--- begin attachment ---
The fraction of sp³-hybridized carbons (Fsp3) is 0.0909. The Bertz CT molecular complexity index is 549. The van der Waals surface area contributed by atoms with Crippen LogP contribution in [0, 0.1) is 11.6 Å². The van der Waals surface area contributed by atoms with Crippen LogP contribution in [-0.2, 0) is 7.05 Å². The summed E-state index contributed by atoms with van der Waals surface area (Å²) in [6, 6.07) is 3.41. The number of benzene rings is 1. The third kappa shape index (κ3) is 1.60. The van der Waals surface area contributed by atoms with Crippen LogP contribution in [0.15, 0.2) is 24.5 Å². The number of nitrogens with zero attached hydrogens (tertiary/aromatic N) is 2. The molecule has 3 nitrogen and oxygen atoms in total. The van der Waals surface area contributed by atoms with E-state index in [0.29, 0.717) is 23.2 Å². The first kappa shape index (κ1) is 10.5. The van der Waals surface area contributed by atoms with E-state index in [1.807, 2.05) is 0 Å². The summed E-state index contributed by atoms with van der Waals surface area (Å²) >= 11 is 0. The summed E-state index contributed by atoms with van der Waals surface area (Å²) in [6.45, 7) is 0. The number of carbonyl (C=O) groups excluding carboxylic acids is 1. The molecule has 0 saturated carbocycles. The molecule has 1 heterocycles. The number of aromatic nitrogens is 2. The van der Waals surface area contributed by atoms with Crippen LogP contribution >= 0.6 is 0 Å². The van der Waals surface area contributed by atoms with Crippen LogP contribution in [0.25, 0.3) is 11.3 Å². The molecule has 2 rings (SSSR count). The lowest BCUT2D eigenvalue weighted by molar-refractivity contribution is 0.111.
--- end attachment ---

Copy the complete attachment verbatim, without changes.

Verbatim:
The fraction of sp³-hybridized carbons (Fsp3) is 0.0909. The Bertz CT molecular complexity index is 549. The van der Waals surface area contributed by atoms with Crippen LogP contribution in [0, 0.1) is 11.6 Å². The van der Waals surface area contributed by atoms with Crippen LogP contribution in [-0.2, 0) is 7.05 Å². The summed E-state index contributed by atoms with van der Waals surface area (Å²) in [6, 6.07) is 3.41. The number of benzene rings is 1. The third kappa shape index (κ3) is 1.60. The van der Waals surface area contributed by atoms with Crippen LogP contribution in [0.15, 0.2) is 24.5 Å². The number of nitrogens with zero attached hydrogens (tertiary/aromatic N) is 2. The molecule has 3 nitrogen and oxygen atoms in total. The van der Waals surface area contributed by atoms with E-state index in [0.29, 0.717) is 23.2 Å². The first kappa shape index (κ1) is 10.5. The van der Waals surface area contributed by atoms with E-state index in [1.807, 2.05) is 0 Å². The summed E-state index contributed by atoms with van der Waals surface area (Å²) >= 11 is 0. The summed E-state index contributed by atoms with van der Waals surface area (Å²) in [6.45, 7) is 0. The number of carbonyl (C=O) groups excluding carboxylic acids is 1. The molecule has 0 saturated carbocycles. The molecule has 1 heterocycles. The number of aromatic nitrogens is 2. The van der Waals surface area contributed by atoms with Crippen LogP contribution >= 0.6 is 0 Å². The van der Waals surface area contributed by atoms with Crippen LogP contribution in [0.25, 0.3) is 11.3 Å². The molecule has 2 rings (SSSR count). The lowest BCUT2D eigenvalue weighted by molar-refractivity contribution is 0.111.